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[EXCLUSIVE] Hyundai Motor America pulls ads from Facebook

Hyundai Motor emblem / Courtesy of Hyundai Motor America
Hyundai Motor emblem / Courtesy of Hyundai Motor America

By Nam Hyun-woo

Hyundai Motor has joined a global brands' boycott of Facebook over its handling of hate speech, pulling its U.S. affiliate's ads from the social media platform.

According to the carmaker, Hyundai Motor America paused running advertising on Facebook from June 19, after it announced a statement celebrating "Juneteenth," a holiday commemorating the end of slavery in the United States.

"Hyundai Motor America opposes all forms of hate speech, including on social media platforms," the company told The Korea Times. "We have high expectations for the properties where we run advertising and closely monitor all of our paid media activities to determine if any adjustments are needed. We also regularly engage in conversations with our partners on their policies and procedures for managing content."


In the Juneteenth statement, Hyundai Motor America referred to the death of George Floyd, a black man killed by Minneapolis police. The statement read, "His death and the subsequent protests have provided all of us an opportunity to do more than talk about the persistent racism that confronts African Americans. We can take tangible actions as a company to create greater opportunities, for more people and help keep the promise of this great nation."

Following the statement, Hyundai Motor America said it would create a "diversity advisory council" in charge of taking "a critical look" at its business to improve its diversity representation. The decision to suspend ads on Facebook appears to be in line with this.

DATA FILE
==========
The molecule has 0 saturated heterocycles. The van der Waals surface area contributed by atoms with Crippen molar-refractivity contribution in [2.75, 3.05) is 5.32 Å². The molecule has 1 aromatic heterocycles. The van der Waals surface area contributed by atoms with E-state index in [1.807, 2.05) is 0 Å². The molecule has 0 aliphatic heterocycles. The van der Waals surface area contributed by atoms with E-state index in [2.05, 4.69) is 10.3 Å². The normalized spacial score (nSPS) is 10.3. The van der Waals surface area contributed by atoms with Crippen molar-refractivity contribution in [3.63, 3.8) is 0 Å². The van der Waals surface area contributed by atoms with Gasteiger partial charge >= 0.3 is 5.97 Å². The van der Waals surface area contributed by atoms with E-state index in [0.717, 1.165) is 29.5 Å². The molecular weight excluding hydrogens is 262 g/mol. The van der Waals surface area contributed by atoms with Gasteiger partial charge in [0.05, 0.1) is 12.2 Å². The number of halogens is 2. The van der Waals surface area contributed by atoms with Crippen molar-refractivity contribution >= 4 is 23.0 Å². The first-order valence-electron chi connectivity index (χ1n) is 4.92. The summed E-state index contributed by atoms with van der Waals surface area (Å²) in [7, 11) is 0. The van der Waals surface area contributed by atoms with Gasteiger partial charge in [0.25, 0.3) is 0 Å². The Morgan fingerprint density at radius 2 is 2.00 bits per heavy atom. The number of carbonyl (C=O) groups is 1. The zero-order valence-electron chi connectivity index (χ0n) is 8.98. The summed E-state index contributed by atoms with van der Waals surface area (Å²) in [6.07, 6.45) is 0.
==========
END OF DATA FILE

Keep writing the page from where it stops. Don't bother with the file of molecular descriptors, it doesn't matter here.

Hyundai Motor headquarters in South Korea refused to provide additional comments over Hyundai Motor America's decision, such as the amount it paid for advertising on Facebook.


Though Hyundai Motor did not speak out about its participation in the boycott, it came as a prompt move among rival automakers' response to the issue. Honda America said Friday that it would stop advertising on Facebook and Instagram, to "stand with people united against hate and racism."

While Hyundai Motor America decided to halt its advertising on Facebook, its Seoul-headquartered parent company, Hyundai Motor Group, has yet to decide whether affiliates in Korea will join the boycott.

More than 160 well-known companies have joined the campaign to suspend advertising on Facebook, since the launch of the boycott earlier this month. They include Verizon, Starbucks, Levi Strauss, Coca-Cola and Unilever.

With a slew of industrial giants joining the campaign, Samsung Electronics declined to comment on the matter.

Facebook is being hit with the boycott after it declined to take action against President Donald Trump's controversial statement ― "when the looting starts, the shooting starts," which was widely interpreted as a threat against protests associated with Floyd's death.

The social media platform reversed its policies to hide or block content considered hateful Friday, but saw its stock drop 8 percent as the advertising boycott began to bite.

Hyundai Motor's 2019 sales volume in the U.S. grew 4.7 percent year-on-year to reach 710,000, ending two consecutive years of backpedaling. Its luxury brand, Genesis, also showcased a twofold growth in sales last year, selling 21,333 vehicles.